This is despite the fact that it had wrongly implied in its 2015 annual report that Sainsbury’s and Tesco, as well as many other retailers, were members. The Ombudsman Association allowed it to call itself an ombudsman for more than a year before investigating. It later issued a statement that The Retail Ombudsman ‘did not meet the OA’s membership criteria for independence, fairness, effectiveness, openness and transparency, and accountability’.
By this time the Retail Ombudsman had resigned from The Ombudsman Association, changed its name to Retail ADR and launched Aviation ADR. Which? Travel asked the CAA whether it knew of the allegations against The Retail Ombudsman when it approved it to handle airline complaints but it declined to comment.
Flight delay payouts delayed?
Despite these issues, the CAA has described the new model for airline complaints as a success. According to its December 2017 report, the two largest schemes, CEDR and Aviation ADR, ‘helped resolve more than 10,000 passenger complaints in their first 12 months.’ It also claimed that ‘more than 75% of complaints have been resolved in consumers’ favour’.
However Which? Travel has seen figures from the CAA itself that show that, in fact, fewer than 3,000 people had a complaint resolved in their favour between January 2016, when the scheme launched, and March 2017. While only a few hundred passengers were turned down, many thousands more were still waiting for resolution.
The CAA told us that complaints can take up to four months to be resolved. The arbitration schemes have 90 days to issue a ruling, but this is from the moment that they receive the full case file from both the airline and the consumer. Delays can occur if the airline fails to provide the file promptly.
Which? Travel made a freedom of information request for data for the most recent 12-month period, but the CAA failed to provide statistics on how many complaints had been received by the two arbitration schemes. As a result it is difficult to assess how well the system is now functioning.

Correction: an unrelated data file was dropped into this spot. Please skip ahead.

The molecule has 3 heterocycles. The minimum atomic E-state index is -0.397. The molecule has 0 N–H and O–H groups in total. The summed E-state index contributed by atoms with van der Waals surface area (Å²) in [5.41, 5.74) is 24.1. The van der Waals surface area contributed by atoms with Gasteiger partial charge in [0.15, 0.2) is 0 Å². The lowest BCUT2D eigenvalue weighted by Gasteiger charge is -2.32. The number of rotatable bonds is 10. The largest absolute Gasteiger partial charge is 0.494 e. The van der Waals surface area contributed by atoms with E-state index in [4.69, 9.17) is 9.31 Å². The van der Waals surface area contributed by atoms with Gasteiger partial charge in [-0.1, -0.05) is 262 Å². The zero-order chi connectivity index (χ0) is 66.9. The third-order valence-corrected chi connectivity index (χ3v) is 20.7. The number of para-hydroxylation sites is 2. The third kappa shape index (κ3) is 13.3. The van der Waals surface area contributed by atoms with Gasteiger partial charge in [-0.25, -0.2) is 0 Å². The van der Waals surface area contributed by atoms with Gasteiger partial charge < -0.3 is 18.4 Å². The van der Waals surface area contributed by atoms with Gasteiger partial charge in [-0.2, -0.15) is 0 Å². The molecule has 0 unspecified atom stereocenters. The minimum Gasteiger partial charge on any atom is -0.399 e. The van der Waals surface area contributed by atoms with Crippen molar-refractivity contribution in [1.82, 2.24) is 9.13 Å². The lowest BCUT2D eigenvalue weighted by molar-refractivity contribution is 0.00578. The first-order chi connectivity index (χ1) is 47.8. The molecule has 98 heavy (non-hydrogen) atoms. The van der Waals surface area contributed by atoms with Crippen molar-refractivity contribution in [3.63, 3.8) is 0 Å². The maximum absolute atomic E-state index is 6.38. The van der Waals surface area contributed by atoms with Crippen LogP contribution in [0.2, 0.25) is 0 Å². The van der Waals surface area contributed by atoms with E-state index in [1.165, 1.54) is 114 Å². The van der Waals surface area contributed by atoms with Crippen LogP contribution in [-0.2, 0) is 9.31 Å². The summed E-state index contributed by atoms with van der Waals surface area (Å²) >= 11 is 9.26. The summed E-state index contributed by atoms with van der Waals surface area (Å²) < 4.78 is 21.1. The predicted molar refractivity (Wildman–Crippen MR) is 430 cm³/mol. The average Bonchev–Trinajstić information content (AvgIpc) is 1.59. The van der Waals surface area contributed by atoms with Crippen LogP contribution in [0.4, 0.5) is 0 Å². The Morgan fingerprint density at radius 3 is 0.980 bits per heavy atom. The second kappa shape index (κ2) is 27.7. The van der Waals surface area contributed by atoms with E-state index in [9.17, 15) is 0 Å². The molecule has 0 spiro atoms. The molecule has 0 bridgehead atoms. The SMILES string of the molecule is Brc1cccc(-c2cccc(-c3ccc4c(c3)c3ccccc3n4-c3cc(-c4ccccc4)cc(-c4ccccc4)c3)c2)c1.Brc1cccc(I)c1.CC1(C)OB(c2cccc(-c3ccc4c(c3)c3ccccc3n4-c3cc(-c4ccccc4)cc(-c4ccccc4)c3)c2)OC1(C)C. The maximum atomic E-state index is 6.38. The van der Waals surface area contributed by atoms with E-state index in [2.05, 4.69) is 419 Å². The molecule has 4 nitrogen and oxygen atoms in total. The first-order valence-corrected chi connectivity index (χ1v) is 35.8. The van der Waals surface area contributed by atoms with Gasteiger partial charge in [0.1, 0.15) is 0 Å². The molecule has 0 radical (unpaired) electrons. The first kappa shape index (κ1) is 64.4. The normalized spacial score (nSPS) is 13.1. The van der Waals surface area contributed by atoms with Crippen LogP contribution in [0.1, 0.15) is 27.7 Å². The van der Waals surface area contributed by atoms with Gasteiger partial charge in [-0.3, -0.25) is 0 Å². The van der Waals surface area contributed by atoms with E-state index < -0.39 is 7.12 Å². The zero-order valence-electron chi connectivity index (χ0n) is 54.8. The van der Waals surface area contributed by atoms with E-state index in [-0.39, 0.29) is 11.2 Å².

Although over 80% of flights from the UK are now with airlines that are members of an arbitration scheme, the CAA itself still handles more complaints than either Aviation ADR or CEDR. However, it still has no power to enforce its judgements. Emirates ignored its rulings 83% of the time in the most recent 12-month period for which we have data. This is despite the CAA having launched ‘enforcement action’ against it and four other airlines in February 2017.
The CAA has confirmed to us that its enforcement action against Emirates remains open. Emirates recently lost the right to appeal against a court ruling that it has to pay compensation for delays caused by missed connections outside the EU.
Aviation ADR responds
Aviation ADR told us that when it launched as The Retail Ombudsman in January 2015, it believed that it had permission to use the word ‘ombudsman’. It admits that this was not the case, but claims that it was told by the relevant government department that this was an ‘innocent and understandable mistake’.
It also denies that it did anything wrong in including the logos of retailers who were not members on its annual report. It says some of them had ‘engaged’ with it but it did remove their names when requested. Finally, it says that it was ‘greatly prejudiced by the Ombudsman Association, whose board consisted of personnel from competing ADR schemes’. It does not accept that The Retail Ombudsman scheme did not meet the criteria to be an ombudsman.
The CAA responds
The CAA gave us a new set of figures on complaints that it says are more up to date than those it had given us previously. It says: ‘Since its introduction two years ago, the two CAA-approved ADR providers have received over 23,000 cases for decision. Of the cases decided up to the end of last year, over 11,000 (or over 76% of cases where a decision has been made) have been upheld (in full or in part) in favour of the consumer.’
These statistics suggest that around 3,500 complaints were not upheld and over 8,500 people are still waiting for a ruling.